While the land of Jurassic World may seem a far flung fantasy to some, there have been real world scientific discussions around de-extinction in recent years. Although dinosaur DNA has been lost to time, there are ongoing debates about the possibility of reviving species which went extinct more recently, such as the Mammoth, Thylacine and Passenger Pigeon. Despite ecological concerns about bringing back species which may disrupt current ecosystems, or not be able to survive the changing climate, many are in favour of resurrecting lost species simply ‘because we think it would be cool to see them’. [8] One of the criteria for de-extinction ‘candidates’ is whether the species is ‘missed’, making de-extinction more about public desire than environmental responsibility. [9] Whilst in Jurassic World ‘no one’s impressed by a dinosaur anymore’, it seems that in reality no one’s impressed by a non-extinct animal anymore. [10] As director Colin Trevorrow states, ‘we live in a cult of the upgrade right now’, ‘We’re surrounded by wonder and yet we want more. And we want it bigger, faster, louder, better’, signifying how scientific development has become about indulgence rather than moral obligation. [11]

Zoologist Ross MacPhee explains the science behind de-extinction, as well as discussing issues around bringing back animals.

Despite the want to bring back long lost animals, there are anxieties about the genetic purity of resurrected species. Brian Switek describes the public ‘distaste for what is “tainted”’, with ‘Persistent and unfounded fears about genetically-modified organisms’ such as GM crops. [12] Switek further points out that ‘The fact of the matter is that revived species would be more akin to carefully-assembled replicas that fit our vision of what those lost creatures were like – living odes to our best conception of what that animal was actually like’. [13] These concerns are prevalent in Jurassic World. The fact that it is the Indominus, the park’s first ‘genetically modified hybrid’ (which Owen describes as ‘no dinosaur’), that is the main cause of disaster in the movie suggests that nature should not be tampered with, the “true” dinosaurs seeming reasonably non-aggressive and content in their enclosures.[14] 

However, this argument proves ineffective when head geneticist Dr. Henry Wu states, ‘nothing in Jurassic World is natural’, ‘if [the dinosaur’s] genetic code was pure, many of them would look quite different. But you didn’t ask for reality, you asked for more teeth’. [15] Here, it is clear that fidelity to the original species is arbitrary due to preconceived notions of what dinosaurs should be; the animals being fashioned from public demand rather than scientific realism. In this way, the film defends itself from criticisms that it depicts “traditional” ideas of reptile-like dinosaurs despite recent studies showing that many dinosaurs were feathered and more closely resembled birds. Despite the wonders of technological advancement in the film, Jurassic World takes on a highly anti-technology stance. Technology not only creates the ‘highly intelligent’ Indominus, but subsequently fails throughout the film; the Indominus is able to claw out its electronic tracker, the gyroscope ride is easily smashed by larger dinosaurs placing Zach and Gray in danger, the helicopter trying to take down the Indominus crashes when attacked by Pterodactyls. [16] The technology that allows humans to dominate the animal world is proved inadequate, readjusting the human-animal relationship in the film; what were once creatures of spectacle are now creatures of serious threat, hinting at an over-reliance on technology for safety.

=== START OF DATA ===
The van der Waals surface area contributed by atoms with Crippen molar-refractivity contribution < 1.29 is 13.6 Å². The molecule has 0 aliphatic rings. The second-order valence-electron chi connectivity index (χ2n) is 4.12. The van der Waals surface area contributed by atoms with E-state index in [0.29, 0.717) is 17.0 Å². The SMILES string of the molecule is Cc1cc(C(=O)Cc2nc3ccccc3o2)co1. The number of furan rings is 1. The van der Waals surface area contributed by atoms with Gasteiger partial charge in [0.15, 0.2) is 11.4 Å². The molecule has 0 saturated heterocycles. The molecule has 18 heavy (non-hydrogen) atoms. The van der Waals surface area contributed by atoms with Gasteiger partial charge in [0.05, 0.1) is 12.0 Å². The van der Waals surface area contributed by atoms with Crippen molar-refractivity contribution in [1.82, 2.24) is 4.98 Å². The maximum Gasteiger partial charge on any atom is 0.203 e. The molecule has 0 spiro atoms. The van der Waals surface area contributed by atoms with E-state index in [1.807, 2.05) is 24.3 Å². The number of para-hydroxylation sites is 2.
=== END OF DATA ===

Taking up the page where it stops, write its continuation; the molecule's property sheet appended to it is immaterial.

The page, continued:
Whilst the dinosaurs destroy technology, they are also viewed as technological creations. This is a view captured by head of InGen’s security operations, Vic Hoskins, who wants to use the dinosaurs as military weapons. When viewing Owen training the Raptors, he asserts that ‘nature gave us the most effective killing machines’, Raptors having an ‘instinct that we can program’. [17] What is more disturbing about these statements is that Vic does recognise the dinosaurs as animals, ‘natural’ beings with ‘instinct’. However he simultaneously demonstrates a complete lack of compassion for these creatures, stating that they ‘have no rights’ and describing how he would ‘terminate the rogues’. [18] Vik proves he views the Raptors as emotionless ‘machines’, when inquiring about their speed and asking ‘ever opened one up, see what they can do?’. [19] Here, Vik’s speech is absent of any ethical issues which would arise from ‘opening [a dinosaur] up’ (presumably killing and dissecting the animal to learn about its capacities). By using a phrase usually applied to vehicles, he demonstrates that he perceives this as no different to inspecting the internal mechanics of a car, simply viewing animals as things which can be used, even in spite of the ‘real bond’ he sees between Owen and the Raptors.[20] Unsurprisingly, as the villain of the film, Vik meets his fate at the jaws of a rogue Raptor.

Vik’s vision is realised when, despite Owen’s protests, the team decide to use the Raptors to take down the Indominus. As day transitions to night this scene becomes literally darker in tone, the Raptors being equipped with night-vision camera headsets to help track the Indominus. In this state, the Raptors become more technologized and vehicle-like as they run alongside Owen’s motorbike, their eyes shining like the headlights in night-vision. Technology once again fails in this scene, the Raptors turning on the humans, when the Indominus (here revealed to be part Raptor) becomes their ‘new alpha’. [21] By technologizing these animals, the humans again lose their authority over them, the bond between human and animal becoming broken.